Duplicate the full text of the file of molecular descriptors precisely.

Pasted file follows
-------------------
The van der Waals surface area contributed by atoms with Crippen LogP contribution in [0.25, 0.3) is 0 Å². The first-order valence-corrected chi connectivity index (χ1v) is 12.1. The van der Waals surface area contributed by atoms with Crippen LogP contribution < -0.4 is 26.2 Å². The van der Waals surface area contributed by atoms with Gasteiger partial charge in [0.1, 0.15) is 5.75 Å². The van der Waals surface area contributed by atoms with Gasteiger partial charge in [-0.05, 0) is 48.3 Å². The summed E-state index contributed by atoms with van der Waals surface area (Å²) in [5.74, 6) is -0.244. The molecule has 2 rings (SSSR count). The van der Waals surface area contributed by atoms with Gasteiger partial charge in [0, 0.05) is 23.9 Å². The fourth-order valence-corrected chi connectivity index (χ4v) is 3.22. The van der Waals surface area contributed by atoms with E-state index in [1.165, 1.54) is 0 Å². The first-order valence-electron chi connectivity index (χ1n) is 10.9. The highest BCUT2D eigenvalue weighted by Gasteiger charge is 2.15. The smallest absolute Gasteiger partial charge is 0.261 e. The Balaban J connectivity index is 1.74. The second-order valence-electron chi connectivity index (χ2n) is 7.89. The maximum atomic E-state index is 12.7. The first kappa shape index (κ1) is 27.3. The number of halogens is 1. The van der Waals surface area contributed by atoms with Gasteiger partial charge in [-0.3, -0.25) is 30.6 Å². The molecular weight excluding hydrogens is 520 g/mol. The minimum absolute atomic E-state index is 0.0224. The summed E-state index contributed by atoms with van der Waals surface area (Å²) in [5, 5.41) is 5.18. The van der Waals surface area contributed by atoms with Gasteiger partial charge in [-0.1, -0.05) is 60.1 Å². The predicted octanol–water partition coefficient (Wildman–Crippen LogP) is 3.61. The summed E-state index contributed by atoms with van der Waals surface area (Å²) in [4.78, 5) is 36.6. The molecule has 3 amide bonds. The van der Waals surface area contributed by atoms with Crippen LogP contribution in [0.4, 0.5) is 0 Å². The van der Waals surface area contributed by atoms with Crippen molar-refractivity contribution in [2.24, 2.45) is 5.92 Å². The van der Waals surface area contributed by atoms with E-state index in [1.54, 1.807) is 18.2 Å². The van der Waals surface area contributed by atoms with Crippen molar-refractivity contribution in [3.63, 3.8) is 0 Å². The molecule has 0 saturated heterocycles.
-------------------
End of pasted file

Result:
The van der Waals surface area contributed by atoms with Crippen LogP contribution in [0.25, 0.3) is 0 Å². The first-order valence-corrected chi connectivity index (χ1v) is 12.1. The van der Waals surface area contributed by atoms with Crippen LogP contribution < -0.4 is 26.2 Å². The van der Waals surface area contributed by atoms with Gasteiger partial charge in [0.1, 0.15) is 5.75 Å². The van der Waals surface area contributed by atoms with Gasteiger partial charge in [-0.05, 0) is 48.3 Å². The summed E-state index contributed by atoms with van der Waals surface area (Å²) in [5.74, 6) is -0.244. The molecule has 2 rings (SSSR count). The van der Waals surface area contributed by atoms with Gasteiger partial charge in [0, 0.05) is 23.9 Å². The fourth-order valence-corrected chi connectivity index (χ4v) is 3.22. The van der Waals surface area contributed by atoms with E-state index in [1.165, 1.54) is 0 Å². The first-order valence-electron chi connectivity index (χ1n) is 10.9. The highest BCUT2D eigenvalue weighted by Gasteiger charge is 2.15. The smallest absolute Gasteiger partial charge is 0.261 e. The Balaban J connectivity index is 1.74. The second-order valence-electron chi connectivity index (χ2n) is 7.89. The maximum atomic E-state index is 12.7. The first kappa shape index (κ1) is 27.3. The number of halogens is 1. The van der Waals surface area contributed by atoms with Gasteiger partial charge in [-0.3, -0.25) is 30.6 Å². The molecular weight excluding hydrogens is 520 g/mol. The minimum absolute atomic E-state index is 0.0224. The summed E-state index contributed by atoms with van der Waals surface area (Å²) in [5, 5.41) is 5.18. The van der Waals surface area contributed by atoms with Gasteiger partial charge in [-0.1, -0.05) is 60.1 Å². The predicted octanol–water partition coefficient (Wildman–Crippen LogP) is 3.61. The summed E-state index contributed by atoms with van der Waals surface area (Å²) in [4.78, 5) is 36.6. The molecule has 3 amide bonds. The van der Waals surface area contributed by atoms with Crippen LogP contribution in [0.4, 0.5) is 0 Å². The van der Waals surface area contributed by atoms with Crippen molar-refractivity contribution in [2.24, 2.45) is 5.92 Å². The van der Waals surface area contributed by atoms with E-state index in [1.54, 1.807) is 18.2 Å². The van der Waals surface area contributed by atoms with Crippen molar-refractivity contribution in [3.63, 3.8) is 0 Å². The molecule has 0 saturated heterocycles.